J-Spec Auto Sports issued a statement and apology, recognizing many of their parts and cars on-sale might’ve been sourced from suppliers linked to illegal activities in Japan.
Update- 5/30/2020- J-Spec Auto Sports issues another update adressing allegations.
Update 5/26/2020- Kazuhito Miyake reports he’s consulted his local Japanese police on how to file charges against J-Spec Auto Sports’s Japan parts supplier. Several Japanese friends located the alleged company responsible for sourcing stolen parts connected to J-Spec.
J-Spec Auto Sports, a parts, cars, and, engine importer based out of Henrico, VA, is in hot water after several internet sleuths and at least one actual car owner in Japan linked parts in their stock to reported stolen vehicles back in Japan. In response to allegations of buying and selling potentially illegal parts, J-Spec Auto Sports issued a statement earlier today (May 25, 2020) recognizing they might have an issue with suppliers and they do not condone sourcing parts obtained through unscrupulous activities.
Check out their post apologizing to their customers and promising to work with the proper authorities to fix this situation.
“J-Spec Auto will be speaking with our suppliers and will be monitoring and investigating the issue on our end. Rest assured that if there were any actions down the chain of importation that do not fall in line with our company values and business practices; we will ensure that it does not become a repeated issue again.“
Kazuhito Mitaye’s Honda Civic Type R
While the larger internet dug up a handful of cars, and parts sold by J-Spec Auto Sports, linking actual stolen vehicle reports to their inventory, at least one Honda Civic Type R owner in Japan recognized stolen parts from his car on J-Spec’s site, ID’ing his parts months after reporting his car stolen in February.
In his update to Jidoushatounan.com, a website Japanese car owners report stolen cars to, Kazuhito outlines how this is absolutely his stolen Honda Civic Type R. In previous Facebook posts Kazuhito says this is a one-off vented hood modified by him so there is literally only one like it in the entire world. Besides the vented hood, Kazuhito highlighted other identifying factors like a distinct tow hook, a license plate relocation kit, clear side markers, and paint matched bumper plugs that, in its totality, does not bode well for J-Spec Auto Sport’s part supplier.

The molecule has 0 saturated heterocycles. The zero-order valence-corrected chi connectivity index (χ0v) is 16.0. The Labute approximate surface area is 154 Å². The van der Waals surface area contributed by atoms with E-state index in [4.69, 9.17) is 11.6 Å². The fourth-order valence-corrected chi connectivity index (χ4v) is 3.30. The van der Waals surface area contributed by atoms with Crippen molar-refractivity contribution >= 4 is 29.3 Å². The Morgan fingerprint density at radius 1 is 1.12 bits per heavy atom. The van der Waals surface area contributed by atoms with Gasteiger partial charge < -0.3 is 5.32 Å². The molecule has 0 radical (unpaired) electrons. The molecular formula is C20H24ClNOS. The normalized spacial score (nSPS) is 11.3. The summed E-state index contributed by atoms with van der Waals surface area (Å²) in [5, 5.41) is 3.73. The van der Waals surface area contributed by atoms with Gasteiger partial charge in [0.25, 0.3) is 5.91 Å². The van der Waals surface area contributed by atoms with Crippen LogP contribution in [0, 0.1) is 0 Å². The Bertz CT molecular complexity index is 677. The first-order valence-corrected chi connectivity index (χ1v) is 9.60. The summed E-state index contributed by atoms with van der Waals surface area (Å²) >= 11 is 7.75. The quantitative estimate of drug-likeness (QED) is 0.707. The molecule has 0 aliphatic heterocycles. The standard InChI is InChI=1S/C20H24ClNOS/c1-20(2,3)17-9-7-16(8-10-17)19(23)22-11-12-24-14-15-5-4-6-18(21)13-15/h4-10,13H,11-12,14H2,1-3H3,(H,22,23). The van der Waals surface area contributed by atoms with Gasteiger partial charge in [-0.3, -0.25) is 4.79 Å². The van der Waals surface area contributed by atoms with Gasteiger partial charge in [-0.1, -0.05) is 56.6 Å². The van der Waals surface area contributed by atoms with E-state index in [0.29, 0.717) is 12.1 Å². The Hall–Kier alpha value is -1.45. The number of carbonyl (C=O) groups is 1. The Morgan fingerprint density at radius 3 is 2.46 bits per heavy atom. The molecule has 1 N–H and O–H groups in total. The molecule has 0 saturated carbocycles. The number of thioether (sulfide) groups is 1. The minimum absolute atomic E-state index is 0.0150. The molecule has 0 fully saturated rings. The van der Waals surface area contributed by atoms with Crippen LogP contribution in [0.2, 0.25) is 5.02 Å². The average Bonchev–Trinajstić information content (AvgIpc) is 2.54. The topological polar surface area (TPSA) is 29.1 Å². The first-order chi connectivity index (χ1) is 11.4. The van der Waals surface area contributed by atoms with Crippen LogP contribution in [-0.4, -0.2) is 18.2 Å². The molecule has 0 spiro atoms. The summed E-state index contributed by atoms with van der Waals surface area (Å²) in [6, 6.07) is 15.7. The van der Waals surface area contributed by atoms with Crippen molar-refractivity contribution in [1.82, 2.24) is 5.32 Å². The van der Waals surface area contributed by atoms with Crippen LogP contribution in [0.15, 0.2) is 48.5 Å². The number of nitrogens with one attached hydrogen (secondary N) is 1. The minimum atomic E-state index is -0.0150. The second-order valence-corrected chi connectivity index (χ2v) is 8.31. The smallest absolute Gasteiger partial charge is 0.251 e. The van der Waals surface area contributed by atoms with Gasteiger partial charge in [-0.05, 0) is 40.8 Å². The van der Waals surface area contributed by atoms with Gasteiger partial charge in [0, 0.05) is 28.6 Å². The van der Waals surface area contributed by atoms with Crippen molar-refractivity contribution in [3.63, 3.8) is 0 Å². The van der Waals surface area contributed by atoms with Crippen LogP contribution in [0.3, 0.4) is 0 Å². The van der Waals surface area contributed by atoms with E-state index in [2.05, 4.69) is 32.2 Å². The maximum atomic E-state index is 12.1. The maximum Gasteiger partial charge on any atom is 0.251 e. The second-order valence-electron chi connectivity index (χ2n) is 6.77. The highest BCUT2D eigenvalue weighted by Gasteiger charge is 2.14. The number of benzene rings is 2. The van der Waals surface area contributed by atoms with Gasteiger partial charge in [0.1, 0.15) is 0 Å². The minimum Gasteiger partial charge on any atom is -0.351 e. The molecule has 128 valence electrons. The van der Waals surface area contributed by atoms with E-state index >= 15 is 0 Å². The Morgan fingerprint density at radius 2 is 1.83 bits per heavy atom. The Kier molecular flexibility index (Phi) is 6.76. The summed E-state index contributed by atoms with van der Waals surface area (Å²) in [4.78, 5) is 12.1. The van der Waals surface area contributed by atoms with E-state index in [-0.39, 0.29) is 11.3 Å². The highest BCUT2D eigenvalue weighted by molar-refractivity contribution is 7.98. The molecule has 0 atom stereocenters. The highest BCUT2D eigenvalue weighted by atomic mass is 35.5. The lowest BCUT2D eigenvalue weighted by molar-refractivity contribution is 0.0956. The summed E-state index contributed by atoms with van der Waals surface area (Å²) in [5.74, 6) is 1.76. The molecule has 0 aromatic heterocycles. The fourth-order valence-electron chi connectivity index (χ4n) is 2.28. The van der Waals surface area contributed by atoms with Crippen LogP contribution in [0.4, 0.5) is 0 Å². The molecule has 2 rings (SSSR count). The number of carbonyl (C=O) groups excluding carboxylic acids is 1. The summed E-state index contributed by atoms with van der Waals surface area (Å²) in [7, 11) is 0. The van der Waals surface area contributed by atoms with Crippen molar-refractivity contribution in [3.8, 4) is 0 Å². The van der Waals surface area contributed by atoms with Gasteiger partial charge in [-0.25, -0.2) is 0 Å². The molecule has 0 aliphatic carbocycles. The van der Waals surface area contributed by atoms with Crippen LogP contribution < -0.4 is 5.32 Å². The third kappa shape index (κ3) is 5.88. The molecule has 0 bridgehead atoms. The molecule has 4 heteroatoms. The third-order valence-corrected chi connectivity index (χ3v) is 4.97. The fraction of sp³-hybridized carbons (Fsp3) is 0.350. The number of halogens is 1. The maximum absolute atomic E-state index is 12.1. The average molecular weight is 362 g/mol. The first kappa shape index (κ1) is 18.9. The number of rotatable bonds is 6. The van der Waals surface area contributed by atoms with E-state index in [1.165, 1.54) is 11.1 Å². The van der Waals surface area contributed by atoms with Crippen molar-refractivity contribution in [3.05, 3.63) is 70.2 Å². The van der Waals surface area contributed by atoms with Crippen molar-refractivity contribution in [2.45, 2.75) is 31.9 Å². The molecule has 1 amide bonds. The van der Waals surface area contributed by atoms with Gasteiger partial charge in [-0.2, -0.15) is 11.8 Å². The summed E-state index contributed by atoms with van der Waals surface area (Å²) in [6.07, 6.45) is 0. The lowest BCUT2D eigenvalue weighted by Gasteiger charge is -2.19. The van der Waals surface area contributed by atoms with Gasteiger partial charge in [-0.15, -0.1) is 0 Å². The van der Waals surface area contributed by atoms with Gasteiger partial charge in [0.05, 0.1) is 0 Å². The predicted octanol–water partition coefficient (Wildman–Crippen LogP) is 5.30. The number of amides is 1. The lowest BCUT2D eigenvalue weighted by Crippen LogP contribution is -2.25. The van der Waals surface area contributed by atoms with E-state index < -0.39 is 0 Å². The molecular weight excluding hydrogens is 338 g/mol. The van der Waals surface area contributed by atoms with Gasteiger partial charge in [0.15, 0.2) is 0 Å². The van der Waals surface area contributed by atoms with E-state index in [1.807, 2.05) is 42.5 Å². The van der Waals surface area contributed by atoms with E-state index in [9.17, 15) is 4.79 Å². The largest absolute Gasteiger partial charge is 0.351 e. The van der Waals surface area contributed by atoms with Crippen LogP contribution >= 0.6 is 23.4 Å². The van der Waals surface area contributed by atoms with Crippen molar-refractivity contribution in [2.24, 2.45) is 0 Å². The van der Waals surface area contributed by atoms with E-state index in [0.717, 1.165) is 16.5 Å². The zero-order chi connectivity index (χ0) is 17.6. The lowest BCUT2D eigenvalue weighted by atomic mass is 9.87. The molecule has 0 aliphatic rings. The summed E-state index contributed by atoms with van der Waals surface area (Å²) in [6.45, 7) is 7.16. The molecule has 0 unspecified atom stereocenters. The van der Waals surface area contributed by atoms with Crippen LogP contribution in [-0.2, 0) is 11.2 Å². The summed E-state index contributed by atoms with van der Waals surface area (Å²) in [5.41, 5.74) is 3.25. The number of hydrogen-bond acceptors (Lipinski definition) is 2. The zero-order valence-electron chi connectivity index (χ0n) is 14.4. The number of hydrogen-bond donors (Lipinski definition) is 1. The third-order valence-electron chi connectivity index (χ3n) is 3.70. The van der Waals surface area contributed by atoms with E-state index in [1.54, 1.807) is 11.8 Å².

Here’s Kazuhito’s post back in February announcing his car got stolen. Included is another post informing his friends a Blue Subaru WRX Sti near him also was nicked. Coincidentally, parts from that Subaru allegedly also showed up at J-Spec Auto Sports.
Other potential parts obtained and sold through J-Spec Auto Sport linked to stolen vehicles.
Here are a handful of other parts linked to J-Spec including screenshots of owners reporting their cars missing. Note that these are uncommon aero pieces in distinct colors. The chances of these parts being linked to actual stolen vehicles is, in my opinion, quite high and not a coincidence.
This first example, a front clip from a 2002 Subaru WRX STI Wagon is particularly egregious. This Wagon was stolen earlier this year also in February, the owner pointing out the scuffed up front bumper. Here are two of his photos via the self-reporting grand theft auto site.
And here is a link to J-Spec Auto’s listing, the smoking gun, this closeup of the scuffed up bumper.
And here are a handful of other matches.
Just the tip of the iceberg
If you’d like to follow along, with user-submitted evidence about J-Spec and their alleged stolen parts, there’s even an entire Facebook group for that.
There is still a high-demand for authentic JDM Parts in the United States. While it’s profitable to sell parts from Japan legally, it’s even more lucrative for some Japanese crime syndicates (Yakuza perhaps?) to steal cars outright, chop them up for parts, and sell them to American shops at a steep discount. It’s an unethical win-win, crime syndicates profit from demand for JDM Parts and American re-sellers enjoy a higher profit, buying JDM parts at a slight discount.
JDM Parts and car resellers in the United States should do their due-diligence, triple and quadruple checking where their parts are coming from. If their JDM suppliers cannot link parts they’re selling to clean vehicles, they should cease all partnerships with that company.
Allegedly, the large majority of parts and cars from J-Spec Auto Sports are linked to stolen vehicles. With hundreds of JDM Parts importers already doing business, one has to wonder how deep a problem this is.
As consumers, question everything. If a deal looks too good to be true, it probably is.